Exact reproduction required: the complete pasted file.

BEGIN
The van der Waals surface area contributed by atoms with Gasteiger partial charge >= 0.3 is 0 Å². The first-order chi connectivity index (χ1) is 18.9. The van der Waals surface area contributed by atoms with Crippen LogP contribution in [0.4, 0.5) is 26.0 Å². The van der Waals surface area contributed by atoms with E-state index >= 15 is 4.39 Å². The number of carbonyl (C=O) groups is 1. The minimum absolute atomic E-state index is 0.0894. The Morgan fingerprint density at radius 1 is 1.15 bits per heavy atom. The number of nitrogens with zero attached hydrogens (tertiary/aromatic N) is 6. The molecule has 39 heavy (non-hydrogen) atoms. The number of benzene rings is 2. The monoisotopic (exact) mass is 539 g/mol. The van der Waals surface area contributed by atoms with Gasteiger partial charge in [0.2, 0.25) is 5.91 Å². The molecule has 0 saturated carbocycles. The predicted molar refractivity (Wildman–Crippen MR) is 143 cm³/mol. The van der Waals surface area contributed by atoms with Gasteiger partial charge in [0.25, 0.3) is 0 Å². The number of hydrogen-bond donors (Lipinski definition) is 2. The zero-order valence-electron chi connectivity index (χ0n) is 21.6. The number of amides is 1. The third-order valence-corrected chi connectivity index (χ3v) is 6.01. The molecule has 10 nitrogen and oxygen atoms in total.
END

The van der Waals surface area contributed by atoms with Gasteiger partial charge >= 0.3 is 0 Å². The first-order chi connectivity index (χ1) is 18.9. The van der Waals surface area contributed by atoms with Crippen LogP contribution in [0.4, 0.5) is 26.0 Å². The van der Waals surface area contributed by atoms with E-state index >= 15 is 4.39 Å². The number of carbonyl (C=O) groups is 1. The minimum absolute atomic E-state index is 0.0894. The Morgan fingerprint density at radius 1 is 1.15 bits per heavy atom. The number of nitrogens with zero attached hydrogens (tertiary/aromatic N) is 6. The molecule has 39 heavy (non-hydrogen) atoms. The number of benzene rings is 2. The monoisotopic (exact) mass is 539 g/mol. The van der Waals surface area contributed by atoms with Gasteiger partial charge in [0.2, 0.25) is 5.91 Å². The molecule has 0 saturated carbocycles. The predicted molar refractivity (Wildman–Crippen MR) is 143 cm³/mol. The van der Waals surface area contributed by atoms with Gasteiger partial charge in [0.25, 0.3) is 0 Å². The number of hydrogen-bond donors (Lipinski definition) is 2. The zero-order valence-electron chi connectivity index (χ0n) is 21.6. The number of amides is 1. The third-order valence-corrected chi connectivity index (χ3v) is 6.01. The molecule has 10 nitrogen and oxygen atoms in total.